The Financial Conduct Authority (FCA) has published a paper outlining an ambitious plan to make the UK a more attractive place for companies to conduct an initial public offering (IPO).
The FCA has said it wants to promote “positive change with greater regulatory open-mindedness” to encourage early-stage companies looking to IPO to list on the London Stock Exchange.
“More companies listing at an earlier stage in their life cycle means more opportunities for investors to share in the returns of those companies as they grow,” the FCA said in its paper.
The financial watchdog recommended allowing companies to meet a single set of criteria instead of following the overly segmented model that provides strong shareholder protection and governance but was argued to be too rigid.
The FCA noted in the paper a significant need to adapt to encourage more public listings in the UK. Analysts at the regulator found a “reduction in the number of companies being admitted to both the LSE Main Market and the Alternative Investment Market (AIM) over the past two decades”.
Data published in a report by Bloomberg supports the FCA’s concerns, finding that venture capital funding is massively outshining the city’s public markets.
It also noted that London public listings saw the worst first quarter since 2009, as inflation and global market issues caused by events such as the Russian invasion of Ukraine stunt the growth of the UK’s stock exchange.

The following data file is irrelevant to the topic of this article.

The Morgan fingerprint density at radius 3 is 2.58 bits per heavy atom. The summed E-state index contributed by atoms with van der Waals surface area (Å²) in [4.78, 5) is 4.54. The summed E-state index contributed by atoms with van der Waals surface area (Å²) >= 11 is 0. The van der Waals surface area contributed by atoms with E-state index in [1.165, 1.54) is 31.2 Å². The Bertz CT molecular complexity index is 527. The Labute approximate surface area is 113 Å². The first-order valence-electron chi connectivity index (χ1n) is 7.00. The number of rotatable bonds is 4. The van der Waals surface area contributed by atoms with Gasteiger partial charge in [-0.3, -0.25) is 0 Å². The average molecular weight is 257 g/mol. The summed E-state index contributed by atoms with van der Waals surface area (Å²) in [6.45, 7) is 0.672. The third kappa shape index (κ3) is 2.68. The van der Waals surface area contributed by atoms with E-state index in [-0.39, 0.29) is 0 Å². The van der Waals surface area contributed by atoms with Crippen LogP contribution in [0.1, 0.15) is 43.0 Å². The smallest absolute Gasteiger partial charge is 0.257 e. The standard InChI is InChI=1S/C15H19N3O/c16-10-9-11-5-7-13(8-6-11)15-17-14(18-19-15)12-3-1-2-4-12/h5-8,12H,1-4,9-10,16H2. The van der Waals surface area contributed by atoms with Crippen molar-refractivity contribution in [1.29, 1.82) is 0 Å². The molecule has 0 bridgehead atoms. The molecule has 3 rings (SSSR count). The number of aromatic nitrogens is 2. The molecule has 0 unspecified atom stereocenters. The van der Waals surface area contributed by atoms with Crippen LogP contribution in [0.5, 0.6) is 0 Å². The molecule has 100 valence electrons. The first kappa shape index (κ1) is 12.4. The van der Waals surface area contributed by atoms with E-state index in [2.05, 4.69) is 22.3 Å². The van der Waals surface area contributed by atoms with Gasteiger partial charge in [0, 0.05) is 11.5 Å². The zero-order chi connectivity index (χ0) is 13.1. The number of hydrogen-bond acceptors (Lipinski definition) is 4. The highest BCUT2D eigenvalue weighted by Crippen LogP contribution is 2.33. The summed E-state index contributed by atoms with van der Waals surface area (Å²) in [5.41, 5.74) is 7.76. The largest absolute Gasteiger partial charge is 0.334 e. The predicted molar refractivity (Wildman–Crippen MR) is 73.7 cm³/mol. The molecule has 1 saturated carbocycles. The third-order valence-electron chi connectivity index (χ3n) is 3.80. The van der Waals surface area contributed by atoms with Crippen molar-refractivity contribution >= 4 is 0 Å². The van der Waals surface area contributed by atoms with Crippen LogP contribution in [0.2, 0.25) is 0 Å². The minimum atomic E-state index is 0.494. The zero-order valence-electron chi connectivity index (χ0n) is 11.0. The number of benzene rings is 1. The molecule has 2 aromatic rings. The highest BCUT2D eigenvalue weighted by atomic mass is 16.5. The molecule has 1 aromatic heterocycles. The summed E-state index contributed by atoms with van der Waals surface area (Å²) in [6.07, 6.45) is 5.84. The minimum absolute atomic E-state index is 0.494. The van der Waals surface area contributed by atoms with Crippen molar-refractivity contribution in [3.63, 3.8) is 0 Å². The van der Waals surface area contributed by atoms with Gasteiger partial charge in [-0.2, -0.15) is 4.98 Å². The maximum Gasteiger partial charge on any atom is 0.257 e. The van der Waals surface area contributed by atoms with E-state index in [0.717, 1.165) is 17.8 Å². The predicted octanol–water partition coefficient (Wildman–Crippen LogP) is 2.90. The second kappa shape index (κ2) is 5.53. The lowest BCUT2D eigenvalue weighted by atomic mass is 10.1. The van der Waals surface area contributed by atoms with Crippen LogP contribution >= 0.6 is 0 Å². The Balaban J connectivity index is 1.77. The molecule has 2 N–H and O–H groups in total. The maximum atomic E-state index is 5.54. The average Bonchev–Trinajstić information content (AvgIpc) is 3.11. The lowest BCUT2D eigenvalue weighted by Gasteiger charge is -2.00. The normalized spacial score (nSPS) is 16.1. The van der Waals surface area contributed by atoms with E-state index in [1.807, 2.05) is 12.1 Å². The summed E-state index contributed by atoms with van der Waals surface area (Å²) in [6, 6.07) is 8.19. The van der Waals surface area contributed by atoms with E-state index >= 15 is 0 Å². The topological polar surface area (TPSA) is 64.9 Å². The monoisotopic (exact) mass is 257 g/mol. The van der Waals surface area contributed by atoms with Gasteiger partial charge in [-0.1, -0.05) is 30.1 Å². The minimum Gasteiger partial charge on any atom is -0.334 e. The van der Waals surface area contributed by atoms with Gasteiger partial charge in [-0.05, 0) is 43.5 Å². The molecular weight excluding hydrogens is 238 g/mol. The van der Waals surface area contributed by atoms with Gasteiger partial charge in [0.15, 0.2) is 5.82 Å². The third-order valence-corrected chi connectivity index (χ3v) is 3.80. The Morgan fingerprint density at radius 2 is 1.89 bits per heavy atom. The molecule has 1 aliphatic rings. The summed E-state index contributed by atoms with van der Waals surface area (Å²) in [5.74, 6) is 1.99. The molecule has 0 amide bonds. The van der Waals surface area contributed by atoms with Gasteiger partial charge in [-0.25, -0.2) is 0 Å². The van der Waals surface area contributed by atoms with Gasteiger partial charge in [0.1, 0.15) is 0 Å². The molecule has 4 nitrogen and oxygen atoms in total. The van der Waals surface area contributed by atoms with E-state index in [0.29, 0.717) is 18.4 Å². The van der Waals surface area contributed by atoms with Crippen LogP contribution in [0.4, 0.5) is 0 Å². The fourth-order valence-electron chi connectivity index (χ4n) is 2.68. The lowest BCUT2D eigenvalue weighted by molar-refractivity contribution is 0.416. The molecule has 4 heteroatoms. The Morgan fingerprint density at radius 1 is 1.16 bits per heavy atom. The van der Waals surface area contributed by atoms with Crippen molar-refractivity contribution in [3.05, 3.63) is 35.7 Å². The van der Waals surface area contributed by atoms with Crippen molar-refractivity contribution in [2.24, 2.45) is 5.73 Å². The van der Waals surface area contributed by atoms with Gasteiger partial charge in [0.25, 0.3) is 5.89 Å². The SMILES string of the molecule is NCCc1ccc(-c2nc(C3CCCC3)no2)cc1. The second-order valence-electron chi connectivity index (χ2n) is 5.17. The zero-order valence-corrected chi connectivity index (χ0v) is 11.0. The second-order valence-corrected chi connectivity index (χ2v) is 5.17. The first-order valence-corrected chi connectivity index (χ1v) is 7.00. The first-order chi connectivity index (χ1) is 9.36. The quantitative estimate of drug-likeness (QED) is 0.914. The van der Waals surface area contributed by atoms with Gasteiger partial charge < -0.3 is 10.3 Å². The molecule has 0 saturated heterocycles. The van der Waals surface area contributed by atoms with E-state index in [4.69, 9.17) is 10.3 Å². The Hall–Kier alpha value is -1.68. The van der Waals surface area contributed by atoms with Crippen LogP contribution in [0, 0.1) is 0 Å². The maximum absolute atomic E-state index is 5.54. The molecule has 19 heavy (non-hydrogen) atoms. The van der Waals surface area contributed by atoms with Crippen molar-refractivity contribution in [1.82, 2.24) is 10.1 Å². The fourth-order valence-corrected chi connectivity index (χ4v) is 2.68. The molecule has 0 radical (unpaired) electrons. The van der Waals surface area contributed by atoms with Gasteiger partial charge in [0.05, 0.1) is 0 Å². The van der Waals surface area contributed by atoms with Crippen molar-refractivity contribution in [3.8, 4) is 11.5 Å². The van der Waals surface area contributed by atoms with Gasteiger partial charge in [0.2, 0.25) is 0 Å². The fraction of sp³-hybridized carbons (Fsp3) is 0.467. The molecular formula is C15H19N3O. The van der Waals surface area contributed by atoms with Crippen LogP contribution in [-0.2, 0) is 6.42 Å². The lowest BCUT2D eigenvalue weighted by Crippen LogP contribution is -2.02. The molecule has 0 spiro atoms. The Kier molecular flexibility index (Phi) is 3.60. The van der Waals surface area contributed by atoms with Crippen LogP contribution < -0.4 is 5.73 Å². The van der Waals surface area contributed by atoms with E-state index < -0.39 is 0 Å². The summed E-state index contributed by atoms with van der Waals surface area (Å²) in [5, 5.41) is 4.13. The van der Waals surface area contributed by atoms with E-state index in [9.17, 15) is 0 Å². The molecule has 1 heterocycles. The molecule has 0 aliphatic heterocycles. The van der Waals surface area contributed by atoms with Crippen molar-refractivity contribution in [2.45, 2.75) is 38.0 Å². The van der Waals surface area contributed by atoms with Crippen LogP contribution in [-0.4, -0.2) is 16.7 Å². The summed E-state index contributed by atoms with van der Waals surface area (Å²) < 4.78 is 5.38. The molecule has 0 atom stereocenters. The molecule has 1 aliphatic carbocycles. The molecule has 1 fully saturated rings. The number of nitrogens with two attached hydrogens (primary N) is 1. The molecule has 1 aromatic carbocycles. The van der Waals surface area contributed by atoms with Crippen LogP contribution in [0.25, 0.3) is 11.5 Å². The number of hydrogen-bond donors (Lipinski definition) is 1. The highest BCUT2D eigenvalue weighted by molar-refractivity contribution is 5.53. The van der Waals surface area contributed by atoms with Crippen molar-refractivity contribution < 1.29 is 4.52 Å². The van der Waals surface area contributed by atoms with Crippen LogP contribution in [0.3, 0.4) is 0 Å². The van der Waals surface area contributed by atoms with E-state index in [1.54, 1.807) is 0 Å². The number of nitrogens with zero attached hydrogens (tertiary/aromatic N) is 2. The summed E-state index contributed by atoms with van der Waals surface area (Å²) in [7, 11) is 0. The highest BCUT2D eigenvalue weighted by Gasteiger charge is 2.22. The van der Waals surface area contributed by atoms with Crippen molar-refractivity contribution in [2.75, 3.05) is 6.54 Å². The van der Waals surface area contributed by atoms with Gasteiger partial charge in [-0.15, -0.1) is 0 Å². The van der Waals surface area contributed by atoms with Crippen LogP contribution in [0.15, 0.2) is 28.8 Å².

And when a UK company is ready to go public, the report found that it can seem too attractive an option to make a move towards the US.
“The UK is still by far the largest venture capital market in Europe, and is continuing to go from strength to strength,” said Ed Lascelles, partner at Albion, a venture capital firm.
“But when companies get to a certain size, the sophistication, the sheer amount of money available for them is just much greater from the US than for any other location.”
Challenger bank Atom is one of several promising UK companies eyeing an IPO outside of London.
Luke Smith, partner at AIM-listed Forward Partners, said: “Removing barriers to listing for high growth companies can only help but ultimately the attractiveness of a London listing will be determined by whether there is a base of investors who understand and value high growth technology businesses.”